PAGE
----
Monday & Wednesday 2:40-4:00PM, Park 337
Open Lab: Thursday 9:00-11:00AM, Park 231
Joshua Shapiro: Tuesday 9:30-11:00AM, and by appointment
Doug Blank: Monday & Tuesday 10:00-11:00AM, and by appointment
This course is an introduction to biology through computer science, or an introduction to computer science through biology. The course will examine biological systems through the use of computer science, exploring concepts and solving problems from bioinformatics, evolution, ecology, and molecular biology through the practice of writing and modifying code in the Python programming language. The course will introduce students to the subject matter and branches of computer science as an academic discipline, and the nature, development, coding, testing, documenting and analysis of the efficiency and limitations of algorithms.
The goal of this course is to introduce concepts from computer science and biology in an integrated approach, while drawing connections between these two fields of study. Specifically, students completing the course should be able to:
For the computer science topics of the course, we will be using Python Programming, Second Edition by John Zelle. Be sure to get the second edition, as it covers Python 3, which is the version of the language that we will be using.
Readings on biological topics will be taken from a variety of sources, with all readings posted on the course website.
|1||Jan 20||Modeling life through simulations||Chapter 1|
|2||Jan 26||Simple programs - Python simulation||Chapter 2, 7.1-7.3|
|Jan 28||Stochastic simulation, Random & pseudorandom numbers|
|3||Feb 1||DNA sequence analysis: GC content - math, strings, functions||Chapter 3, 5.1-5.2, 6|
|Feb 3||GC content variation across genomes & species - lists, graphics||Chapter 4, 11.1-11.3|
|4||Feb 8||DNA Translation - files, dictionaries||Chapter 5.3-5.10, 11.1-11.3, 11.6|
|Feb 10||Debugging & testing|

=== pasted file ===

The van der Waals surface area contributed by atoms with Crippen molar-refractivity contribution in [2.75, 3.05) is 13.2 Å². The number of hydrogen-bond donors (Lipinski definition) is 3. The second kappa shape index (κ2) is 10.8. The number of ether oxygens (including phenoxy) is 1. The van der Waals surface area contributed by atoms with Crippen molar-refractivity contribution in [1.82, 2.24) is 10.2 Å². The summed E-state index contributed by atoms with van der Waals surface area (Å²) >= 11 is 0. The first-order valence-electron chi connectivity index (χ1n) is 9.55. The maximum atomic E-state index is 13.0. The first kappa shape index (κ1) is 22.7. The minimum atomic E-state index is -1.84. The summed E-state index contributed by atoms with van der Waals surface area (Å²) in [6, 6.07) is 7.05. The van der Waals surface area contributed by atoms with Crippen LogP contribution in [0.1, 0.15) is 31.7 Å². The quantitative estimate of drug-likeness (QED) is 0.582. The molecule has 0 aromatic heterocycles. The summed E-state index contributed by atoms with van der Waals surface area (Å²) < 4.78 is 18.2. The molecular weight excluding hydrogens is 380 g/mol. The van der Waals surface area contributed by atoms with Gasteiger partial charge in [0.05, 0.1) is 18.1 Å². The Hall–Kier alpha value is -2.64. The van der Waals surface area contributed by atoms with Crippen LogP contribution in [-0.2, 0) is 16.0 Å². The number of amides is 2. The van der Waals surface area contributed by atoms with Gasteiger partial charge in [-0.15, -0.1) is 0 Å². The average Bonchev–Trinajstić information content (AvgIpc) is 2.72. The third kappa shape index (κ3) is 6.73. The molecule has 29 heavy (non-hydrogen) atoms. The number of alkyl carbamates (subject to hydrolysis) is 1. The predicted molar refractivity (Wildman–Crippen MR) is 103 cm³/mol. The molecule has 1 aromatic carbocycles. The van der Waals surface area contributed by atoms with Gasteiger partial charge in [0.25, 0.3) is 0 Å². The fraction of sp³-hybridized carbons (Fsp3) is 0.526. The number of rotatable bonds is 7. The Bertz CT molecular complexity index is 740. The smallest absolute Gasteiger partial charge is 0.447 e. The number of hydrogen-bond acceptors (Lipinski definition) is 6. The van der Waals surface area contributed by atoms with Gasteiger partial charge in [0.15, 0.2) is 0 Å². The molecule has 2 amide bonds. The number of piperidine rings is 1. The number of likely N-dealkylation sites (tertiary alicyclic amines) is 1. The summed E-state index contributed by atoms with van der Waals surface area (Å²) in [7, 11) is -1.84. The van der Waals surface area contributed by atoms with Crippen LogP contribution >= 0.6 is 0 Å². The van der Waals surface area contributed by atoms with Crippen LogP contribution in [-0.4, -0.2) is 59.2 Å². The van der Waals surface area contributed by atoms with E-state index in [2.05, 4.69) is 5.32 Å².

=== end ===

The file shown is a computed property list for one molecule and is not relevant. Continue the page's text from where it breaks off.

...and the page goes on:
|5||Feb 14||DNA mutations, types & effects - modular arithmetic||Chapter 7|
|Feb 16||Sorting & analysis|
|6||Feb 22||Evolving digital organisms|
|Feb 24||Evolving digital organisms|
|7||Feb 29||Review for exam|
|Mar 2||Exam I|
|8||Mar 7||Spring Break|
|9||Mar 14||Population genetics: Random Genetic Drift - arrays, random||Chapter 8|
|Mar 16||Genetic drift with mutations: infinite vs finite sites - program design||Chapter 9|
|10||Mar 21||Haploids, diploids & mating - classes & objects||Chapter 10|
|Mar 23||Additivity & dominance in evolution|
|11||Mar 28||Project Brainstorming & Design|
|Mar 30||Learning Systems & Plasticity|
|12||Apr 4||Training a neural network|
|Apr 6||Algorithm design & efficiency||Chapter 13|
|Apr 13||Sequence alignment|
|14||Apr 18||Broader applications|
|Apr 20||Project Presentations|
|15||Apr 25||Project Presentations|
|Apr 27||Review for final|
There will be approximately ten assignments, consisting of programming problems and explorations of biological questions through computational approaches. Assignments will be submitted through Jupyter (below).
You can login to the Jupyter server at https://athena.brynmawr.edu/jupyter/. Accounts will be provided.
There will be two exams in the course, one mid-semester and the other during finals period. The exams will cover material from lectures, homeworks, and assigned readings (including topics not discussed in class). Both exams will be closed-book and closed-notes.
During the second half of the semester, students will work in small (2-3 person) groups on an independent programming project that explores an area of biology through computation. Topics may include simulations of genetic regulatory systems, modeling of population dynamics or epidemiology, bioinformatic data analysis, or any other topic of interest in biology. Groups will present their work in an oral presentation to the class, and through a Jupyter notebook that clearly describes both the biological questions being addressed and the computational approaches taken.
Final grades will be determined according to the following weightings:
15% Exam 1
20% Exam 2
15% Group Project
Late assignments will incur a 10% penalty per day unless arrangements are made for an extension at least 24 hours prior to the due date. Extensions will only be granted in the case of verifiable medical excuses or other similarly dire circumstances. All exams and projects are required; failure to complete any component will result in failure in the course.
Bryn Mawr offers a variety of resources to help students thrive in their academic endeavors while managing stress and maintaining mental health. For further information on those services, consult the Support Services website or contact Rachel Heiser, Academic Support and Learning Resources Specialist in the Dean’s Office, with questions: (email@example.com, 610-526-5275)
Students who think they may need accommodations in this course due to the impact of a learning, physical, or psychological disability are encouraged to meet with me privately early in the semester to discuss their concerns. Students should also contact Deb Alder, Student Access Coordinator (firstname.lastname@example.org, 610–526–7351), as soon as possible, to verify their eligibility for reasonable academic accommodations. Early contact will help to avoid unnecessary inconvenience and delays.